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Arizona soccer unable to maintain strong first-half play in loss to Stanford

Arizona goalkeeper Hope Hisey
Arizona goalkeeper Hope Hisey
Photo by Madison Farwell / Arizona Athletics

After the first half of play, the Arizona Wildcats had to feel good about themselves. They played one of the most decorated soccer programs in the country to a scoreless draw and controlled possession in their attacking third of the field for much of the half. Ultimately, Stanford proved why they are one of the most decorated programs by coming out in the second half and controlling the final 45 minutes in a 2-0 victory.

“The first half of the game was the best half of soccer we’ve played all season,” said Arizona head coach Becca Moros. “So if we want to be the team that we think we can be and that we know we can be, it’s got to be every half like that.”

At the end of the first half, there was very little difference between the two teams. While Stanford outshot Arizona 9-4, none of the shots felt terribly threatening. The Cardinal had one more corner kick than the Wildcats and were whistled for five fouls to four for Arizona.

It was almost as if two different teams came out after the half, though. Stanford ended the night with 25 shots, 10 of which were on goal, and two goals. Fourteen of their shots and both goals came after the half.

“I feel like in the first half, we more controlled the pace and the tempo of the game,” said Arizona goalkeeper Hope Hisey. “And then the second half, we kind of let them gain momentum. And they have really good players and really experienced players, so they knew how to grab hold of that momentum...We kind of let the game slip away from us rather than taking hold of it.”

Hisey was put to the test and was able to save eight of the shots Stanford sent her way. It was a performance her coach was proud of.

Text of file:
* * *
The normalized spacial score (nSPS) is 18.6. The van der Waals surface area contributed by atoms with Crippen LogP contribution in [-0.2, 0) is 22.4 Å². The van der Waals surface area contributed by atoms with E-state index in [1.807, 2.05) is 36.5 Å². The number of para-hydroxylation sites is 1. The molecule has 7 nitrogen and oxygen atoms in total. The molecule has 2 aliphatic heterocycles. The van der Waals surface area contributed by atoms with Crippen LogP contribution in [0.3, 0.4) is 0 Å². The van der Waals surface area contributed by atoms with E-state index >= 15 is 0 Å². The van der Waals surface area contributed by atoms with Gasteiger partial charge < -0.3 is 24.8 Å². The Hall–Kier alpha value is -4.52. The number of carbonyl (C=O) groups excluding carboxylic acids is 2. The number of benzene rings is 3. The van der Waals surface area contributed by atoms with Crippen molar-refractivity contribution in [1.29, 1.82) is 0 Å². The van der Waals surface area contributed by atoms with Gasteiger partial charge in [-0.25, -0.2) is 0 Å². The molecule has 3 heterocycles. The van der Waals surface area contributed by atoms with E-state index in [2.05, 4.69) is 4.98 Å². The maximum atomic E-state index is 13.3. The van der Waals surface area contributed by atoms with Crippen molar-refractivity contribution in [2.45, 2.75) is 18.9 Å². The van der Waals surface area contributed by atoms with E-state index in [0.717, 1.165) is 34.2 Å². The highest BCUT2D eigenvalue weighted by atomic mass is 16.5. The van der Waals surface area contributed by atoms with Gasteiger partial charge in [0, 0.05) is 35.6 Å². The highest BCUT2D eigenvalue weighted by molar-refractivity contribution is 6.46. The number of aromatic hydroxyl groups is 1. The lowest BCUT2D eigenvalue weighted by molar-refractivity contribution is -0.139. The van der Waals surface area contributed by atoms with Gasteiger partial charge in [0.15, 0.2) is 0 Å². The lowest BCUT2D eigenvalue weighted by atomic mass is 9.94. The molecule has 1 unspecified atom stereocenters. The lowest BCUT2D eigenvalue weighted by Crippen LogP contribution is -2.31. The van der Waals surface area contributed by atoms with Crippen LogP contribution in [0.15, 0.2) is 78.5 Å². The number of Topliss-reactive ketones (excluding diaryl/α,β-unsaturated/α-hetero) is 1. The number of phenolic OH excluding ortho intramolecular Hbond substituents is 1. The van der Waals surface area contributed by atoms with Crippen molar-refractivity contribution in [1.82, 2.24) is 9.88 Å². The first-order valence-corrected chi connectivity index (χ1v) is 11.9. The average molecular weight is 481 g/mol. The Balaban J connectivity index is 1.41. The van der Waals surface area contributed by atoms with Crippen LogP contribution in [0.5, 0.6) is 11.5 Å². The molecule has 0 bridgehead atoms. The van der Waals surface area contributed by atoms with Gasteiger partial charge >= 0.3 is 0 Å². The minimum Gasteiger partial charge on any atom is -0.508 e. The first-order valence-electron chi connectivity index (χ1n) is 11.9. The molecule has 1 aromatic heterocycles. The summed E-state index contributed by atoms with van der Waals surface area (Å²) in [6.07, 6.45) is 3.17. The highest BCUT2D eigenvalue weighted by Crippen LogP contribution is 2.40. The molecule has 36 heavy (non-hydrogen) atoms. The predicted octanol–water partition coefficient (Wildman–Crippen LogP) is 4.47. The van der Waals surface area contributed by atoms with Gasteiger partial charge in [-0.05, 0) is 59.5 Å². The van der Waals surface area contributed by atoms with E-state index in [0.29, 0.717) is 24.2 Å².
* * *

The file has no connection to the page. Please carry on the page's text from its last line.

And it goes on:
“I think Hope did really well,” Moros said. “She had a lot of big saves. She was tested for sure. She’s had more action in this game than she’s had all season.”

It wasn’t the first time the Wildcats had played one really good half of soccer only to fail to play the entire game that way. The question is whether that occurs for mental or physical reasons.

“I’d say it’s probably a combination of both in most cases,” said Moros. “But given that I think that we’re fit, I think there is a mental piece to it, there’s a belief piece. And then there’s a discipline piece of once you start bringing that and you put more and more and more minutes together, it becomes a part of your identity. And then once it’s in there, then you kind of build that discipline to always play that way, and that’s your expectation for yourself and the expectation for your teammates.”

It wasn’t all about what Arizona didn’t do. Stanford also raised its play as great teams often do.

“I think that they kind of regrouped and came out a little more organized and more composed,” Moros said. “And they figured to handle our press.”

Arizona has another shot to get the first Pac-12 win of the season when the California Golden Bears come to town on Sunday. To do that, they will need to play a complete 90 minutes.

“It’s about getting that first-half performance to be our standard and how we perform every single game, every single minute, every single half,” Moros said.